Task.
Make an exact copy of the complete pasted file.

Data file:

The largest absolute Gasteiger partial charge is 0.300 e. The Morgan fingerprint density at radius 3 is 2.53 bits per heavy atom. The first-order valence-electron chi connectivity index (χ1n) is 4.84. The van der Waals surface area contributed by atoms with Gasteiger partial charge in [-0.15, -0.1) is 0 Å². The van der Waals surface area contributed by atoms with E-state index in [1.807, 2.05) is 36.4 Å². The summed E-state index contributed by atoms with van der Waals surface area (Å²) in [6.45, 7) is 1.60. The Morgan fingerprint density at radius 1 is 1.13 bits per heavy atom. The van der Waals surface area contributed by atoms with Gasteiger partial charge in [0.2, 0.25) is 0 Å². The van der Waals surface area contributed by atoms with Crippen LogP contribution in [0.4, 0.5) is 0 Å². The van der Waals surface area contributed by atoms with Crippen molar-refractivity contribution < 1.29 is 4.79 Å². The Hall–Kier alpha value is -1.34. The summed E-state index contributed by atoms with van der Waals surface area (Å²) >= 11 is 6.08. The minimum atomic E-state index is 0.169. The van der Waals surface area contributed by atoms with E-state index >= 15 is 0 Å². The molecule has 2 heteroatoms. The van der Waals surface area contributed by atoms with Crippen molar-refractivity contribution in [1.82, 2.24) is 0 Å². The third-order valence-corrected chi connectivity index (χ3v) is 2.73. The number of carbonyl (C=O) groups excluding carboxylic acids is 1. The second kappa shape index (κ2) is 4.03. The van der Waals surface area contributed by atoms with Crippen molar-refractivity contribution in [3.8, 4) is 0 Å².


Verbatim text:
The largest absolute Gasteiger partial charge is 0.300 e. The Morgan fingerprint density at radius 3 is 2.53 bits per heavy atom. The first-order valence-electron chi connectivity index (χ1n) is 4.84. The van der Waals surface area contributed by atoms with Gasteiger partial charge in [-0.15, -0.1) is 0 Å². The van der Waals surface area contributed by atoms with E-state index in [1.807, 2.05) is 36.4 Å². The summed E-state index contributed by atoms with van der Waals surface area (Å²) in [6.45, 7) is 1.60. The Morgan fingerprint density at radius 1 is 1.13 bits per heavy atom. The van der Waals surface area contributed by atoms with Gasteiger partial charge in [0.2, 0.25) is 0 Å². The van der Waals surface area contributed by atoms with Crippen LogP contribution in [0.4, 0.5) is 0 Å². The van der Waals surface area contributed by atoms with Crippen molar-refractivity contribution < 1.29 is 4.79 Å². The Hall–Kier alpha value is -1.34. The summed E-state index contributed by atoms with van der Waals surface area (Å²) >= 11 is 6.08. The minimum atomic E-state index is 0.169. The van der Waals surface area contributed by atoms with E-state index >= 15 is 0 Å². The molecule has 2 heteroatoms. The van der Waals surface area contributed by atoms with Crippen molar-refractivity contribution in [1.82, 2.24) is 0 Å². The third-order valence-corrected chi connectivity index (χ3v) is 2.73. The number of carbonyl (C=O) groups excluding carboxylic acids is 1. The second kappa shape index (κ2) is 4.03. The van der Waals surface area contributed by atoms with Crippen molar-refractivity contribution in [3.8, 4) is 0 Å².